Additionally, Defendant has not made any assertion that the State used his "uncounseled" grand jury testimony against him at trial. In fact, Defendant did not testify at trial. Nor has Defendant suggested that his decision not to testify at trial was motivated by fear that he could be impeached by his prior grand jury testimony. Finally, given that dismissal of a grand jury indictment is a rare occurrence, we hold that the circumstances in this case do not require such a serious measure. We expressly do not exclude the possibility that under different facts, an indictment might have to be dismissed. However, given the minimal nature of the standard of proof required for indictment, and given the attorney's limited ability to help a defendant by his presence in the grand jury room, we cannot say that a denial of counsel at the grand jury rises to the level of structural defect . . . . Given the obvious lack of any impact upon Defendant in this particular case from appearing without counsel, dismissal was not required under the facts of this case.
Id. (citations omitted). The New Mexico Supreme Court denied Tisthammer's request for a writ of certiorari. State v. Tisthammer, 967 P.2d 447 (N.M. 1998).
Tisthammer raised, inter alia, the following two claims in his state habeas corpus petition, neither of which had been raised before: (1) he was denied his Sixth and Fourteenth Amendment right to counsel when he was not provided with the assistance of counsel during his grand jury proceedings; and (2) he was denied his Fourteenth Amendment right to due process when he was forced to appear before the grand jury handcuffed and shackled. The state habeas court did not address either of these claims on the merits. As to the right-to-counsel claim, the court erroneously concluded that this claim had already been considered by the New Mexico Court of Appeals and denied the claim on the ground that Tisthammer was not entitled to a "successive determination of issues previously determined." The state habeas court made no mention of Tisthammer's shackling claim. Tisthammer filed a petition for a writ of certiorari in the New Mexico Supreme Court, seeking review of the state district court's denial of habeas relief. Notably, however, there is no reference to the shackling claim in Tisthammer's petition for a writ of certiorari. The New Mexico Supreme Court denied the petition for a writ of certiorari without comment.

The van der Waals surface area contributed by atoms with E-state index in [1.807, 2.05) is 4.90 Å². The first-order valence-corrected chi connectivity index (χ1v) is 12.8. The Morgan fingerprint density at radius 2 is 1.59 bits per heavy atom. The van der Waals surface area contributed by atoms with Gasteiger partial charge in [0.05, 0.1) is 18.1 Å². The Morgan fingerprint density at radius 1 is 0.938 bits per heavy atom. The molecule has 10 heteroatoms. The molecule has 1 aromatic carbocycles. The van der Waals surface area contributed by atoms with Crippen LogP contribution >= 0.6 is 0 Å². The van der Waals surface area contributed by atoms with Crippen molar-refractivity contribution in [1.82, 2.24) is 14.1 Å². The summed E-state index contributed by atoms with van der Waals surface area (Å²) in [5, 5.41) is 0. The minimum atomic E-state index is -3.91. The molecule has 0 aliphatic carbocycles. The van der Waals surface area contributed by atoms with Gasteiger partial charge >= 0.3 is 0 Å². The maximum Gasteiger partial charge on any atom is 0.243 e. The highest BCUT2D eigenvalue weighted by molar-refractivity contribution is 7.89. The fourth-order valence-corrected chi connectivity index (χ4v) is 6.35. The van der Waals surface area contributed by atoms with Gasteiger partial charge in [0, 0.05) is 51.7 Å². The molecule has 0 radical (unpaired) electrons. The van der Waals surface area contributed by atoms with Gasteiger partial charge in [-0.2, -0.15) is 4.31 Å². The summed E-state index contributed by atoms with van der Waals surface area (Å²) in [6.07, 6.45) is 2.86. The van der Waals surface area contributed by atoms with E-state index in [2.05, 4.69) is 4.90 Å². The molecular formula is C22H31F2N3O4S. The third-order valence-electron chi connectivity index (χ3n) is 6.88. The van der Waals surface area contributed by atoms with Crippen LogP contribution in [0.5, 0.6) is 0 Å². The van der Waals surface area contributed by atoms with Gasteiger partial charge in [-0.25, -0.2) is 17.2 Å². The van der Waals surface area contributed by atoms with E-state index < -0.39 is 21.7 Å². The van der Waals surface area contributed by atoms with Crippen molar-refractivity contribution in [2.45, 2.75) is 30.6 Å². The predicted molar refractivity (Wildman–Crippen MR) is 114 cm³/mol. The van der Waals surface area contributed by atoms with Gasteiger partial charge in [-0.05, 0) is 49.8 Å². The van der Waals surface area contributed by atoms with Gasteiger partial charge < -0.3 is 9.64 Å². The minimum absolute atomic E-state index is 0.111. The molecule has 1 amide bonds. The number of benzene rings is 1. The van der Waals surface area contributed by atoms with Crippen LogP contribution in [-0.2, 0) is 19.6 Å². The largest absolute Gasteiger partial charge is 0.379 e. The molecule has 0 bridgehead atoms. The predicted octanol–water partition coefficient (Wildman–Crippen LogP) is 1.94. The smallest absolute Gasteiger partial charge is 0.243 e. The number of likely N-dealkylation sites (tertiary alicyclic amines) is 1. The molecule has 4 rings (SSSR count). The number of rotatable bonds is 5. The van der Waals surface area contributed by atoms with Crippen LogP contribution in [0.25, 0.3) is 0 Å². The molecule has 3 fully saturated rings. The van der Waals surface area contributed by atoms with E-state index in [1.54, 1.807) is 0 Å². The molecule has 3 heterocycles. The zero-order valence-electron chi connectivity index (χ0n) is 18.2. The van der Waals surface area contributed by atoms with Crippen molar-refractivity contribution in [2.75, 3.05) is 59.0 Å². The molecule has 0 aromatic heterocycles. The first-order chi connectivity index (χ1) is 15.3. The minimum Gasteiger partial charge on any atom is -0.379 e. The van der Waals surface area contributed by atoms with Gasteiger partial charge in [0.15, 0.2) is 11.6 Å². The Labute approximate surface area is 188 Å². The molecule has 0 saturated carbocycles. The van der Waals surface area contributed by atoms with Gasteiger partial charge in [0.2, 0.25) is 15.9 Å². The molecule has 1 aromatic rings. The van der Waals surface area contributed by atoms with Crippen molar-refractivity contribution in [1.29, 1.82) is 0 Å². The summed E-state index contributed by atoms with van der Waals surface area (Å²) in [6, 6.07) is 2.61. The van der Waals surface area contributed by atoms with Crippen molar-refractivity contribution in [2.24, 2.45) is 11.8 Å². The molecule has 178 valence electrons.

Tisthammer filed the instant 28 U.S.C. § 2254 habeas corpus petition on August 12, 1999, raising both the assistance-of-counsel and shackling claims. The matter was referred to a magistrate judge for initial proceedings pursuant to 28 U.S.C. § 636(b)(1)(B). The magistrate judge expressed doubt as to whether the Constitution mandated counsel at a grand jury proceeding, even though Tisthammer had already appeared in court and been informed of the charges against him, but denied relief on the right-to-counsel claim on the ground that the denial of counsel was harmless. Although the decision of the New Mexico Court of Appeals on direct appeal related solely to Tisthammer's claim regarding his statutory right to counsel, the magistrate judge concluded that the analysis of harmless error was equally compelling as to his constitutional claim. The magistrate further concluded that Tisthammer suffered no prejudice from his shackling. Upon de novo review, the district court adopted the magistrate judge's report and recommendation in full and dismissed Tisthammer's § 2254 habeas petition with prejudice.